The Winter of 2018-19 in West Tennessee will be remembered for one thing, staggering amounts of debilitating, rain! Floods of epic proportions, have guaranteed our lakes and ponds will have enough water to make it through two summer droughts. I’m sure we will be grateful for the amount of rainfall we’ve had once late August hits, but for now, we struggle to find a place for all this water.
Complaining aside; this morning was picture perfect at the Paris Landing Inn and Suites demolition project. It’s late February, temperatures were in the mid-40s, and not a drop of rain was in the forecast. This view of the serene lake with the sunrise-to-rival-all-others as its backdrop, was my compensation for getting out of bed early this morning.
I had to launch my Mavic Air from the southwestern side of the Paris Landing Inn, due to the Southeastern side being in-accessible to anything but a boat. It was a blessing in disguise. Not only was it a great perspective to see the sun breach the horizon, but because the water was warmer than the air, it appeared frothy, much like my Starbucks favorite, the Carmel Macchiado.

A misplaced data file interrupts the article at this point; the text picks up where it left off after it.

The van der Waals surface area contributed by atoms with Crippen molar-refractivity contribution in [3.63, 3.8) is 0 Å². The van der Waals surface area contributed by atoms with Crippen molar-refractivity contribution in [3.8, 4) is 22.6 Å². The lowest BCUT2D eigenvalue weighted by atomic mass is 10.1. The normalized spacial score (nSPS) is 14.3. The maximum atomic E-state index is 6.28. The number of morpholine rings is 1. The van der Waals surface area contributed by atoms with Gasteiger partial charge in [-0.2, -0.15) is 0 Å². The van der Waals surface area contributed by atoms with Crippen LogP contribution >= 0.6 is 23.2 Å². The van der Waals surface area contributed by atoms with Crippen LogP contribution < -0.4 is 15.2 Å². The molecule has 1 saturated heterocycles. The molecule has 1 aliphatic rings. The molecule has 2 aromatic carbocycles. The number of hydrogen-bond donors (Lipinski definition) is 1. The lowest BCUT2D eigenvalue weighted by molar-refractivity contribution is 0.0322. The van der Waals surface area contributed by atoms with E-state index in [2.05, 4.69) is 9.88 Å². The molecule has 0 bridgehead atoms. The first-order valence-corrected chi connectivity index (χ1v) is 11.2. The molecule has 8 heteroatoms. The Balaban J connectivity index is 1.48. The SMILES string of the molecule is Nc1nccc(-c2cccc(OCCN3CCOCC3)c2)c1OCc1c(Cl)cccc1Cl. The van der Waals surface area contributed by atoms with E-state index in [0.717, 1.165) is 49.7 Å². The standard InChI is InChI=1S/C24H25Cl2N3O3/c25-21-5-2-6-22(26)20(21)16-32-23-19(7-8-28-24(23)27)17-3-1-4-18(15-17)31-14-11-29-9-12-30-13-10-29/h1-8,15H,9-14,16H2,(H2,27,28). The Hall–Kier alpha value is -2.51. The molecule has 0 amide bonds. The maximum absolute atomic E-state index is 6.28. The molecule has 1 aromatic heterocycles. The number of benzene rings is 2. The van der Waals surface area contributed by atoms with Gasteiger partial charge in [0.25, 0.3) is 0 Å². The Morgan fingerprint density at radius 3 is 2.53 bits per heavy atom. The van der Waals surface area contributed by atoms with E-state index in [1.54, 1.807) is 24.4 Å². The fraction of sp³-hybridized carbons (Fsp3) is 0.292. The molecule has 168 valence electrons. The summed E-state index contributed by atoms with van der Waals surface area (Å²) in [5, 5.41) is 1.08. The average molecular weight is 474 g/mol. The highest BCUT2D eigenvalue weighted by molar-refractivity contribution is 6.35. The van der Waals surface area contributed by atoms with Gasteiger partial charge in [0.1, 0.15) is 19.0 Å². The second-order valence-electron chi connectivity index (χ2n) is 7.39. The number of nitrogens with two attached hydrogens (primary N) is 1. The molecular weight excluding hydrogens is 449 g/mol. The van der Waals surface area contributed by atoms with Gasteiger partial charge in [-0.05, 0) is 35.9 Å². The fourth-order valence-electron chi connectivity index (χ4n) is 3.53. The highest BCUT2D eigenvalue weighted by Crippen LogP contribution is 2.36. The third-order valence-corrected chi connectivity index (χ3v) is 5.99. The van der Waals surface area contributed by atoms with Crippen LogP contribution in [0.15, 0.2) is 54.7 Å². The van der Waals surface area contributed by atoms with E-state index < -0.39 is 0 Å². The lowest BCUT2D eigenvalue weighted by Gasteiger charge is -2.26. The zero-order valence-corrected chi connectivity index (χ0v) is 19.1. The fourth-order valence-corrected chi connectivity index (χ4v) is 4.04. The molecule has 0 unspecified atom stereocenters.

It was a race against the clock to get the drone airborne before the sun rose. I had to catch the sun rising over the last remaining skeleton-of-a-building at the Paris Landing Inn demolition site. I struggled to ready the Mavic Air for take-off as the sparse light challenged my every move. The eerie silence was constantly interrupted by the casual splashing of fish fins penetrating the water’s surface.
Finally, I was airborne. The wind was puffing at a paltry, 5 knots, which is ideal for camera stability and for conserving the battery life in the Mavic Air. I was in position, facing east, above the last visible structure of the original Paris Landing Inn. Click, I managed to capture this shot at about 06:38 with the ISO set at 100, the aperture at F/2.8 at 4.5 mm and the shutter speed at 1/240 of a second.
My objective was accomplished, I wanted to capture the last remaining structure of the Paris Landing Inn before it’s memoir is published, and the original structure becomes a fleeting memory. The original design, though simplistic, was well built and able to withstand, all that Mother Nature could muster at it, for many years. It will be interesting to see if the new design will possess the same fortitude as the original structure. For now, the journey of capturing the progression from Outdated Hotel to Outstanding Chalet shall continue.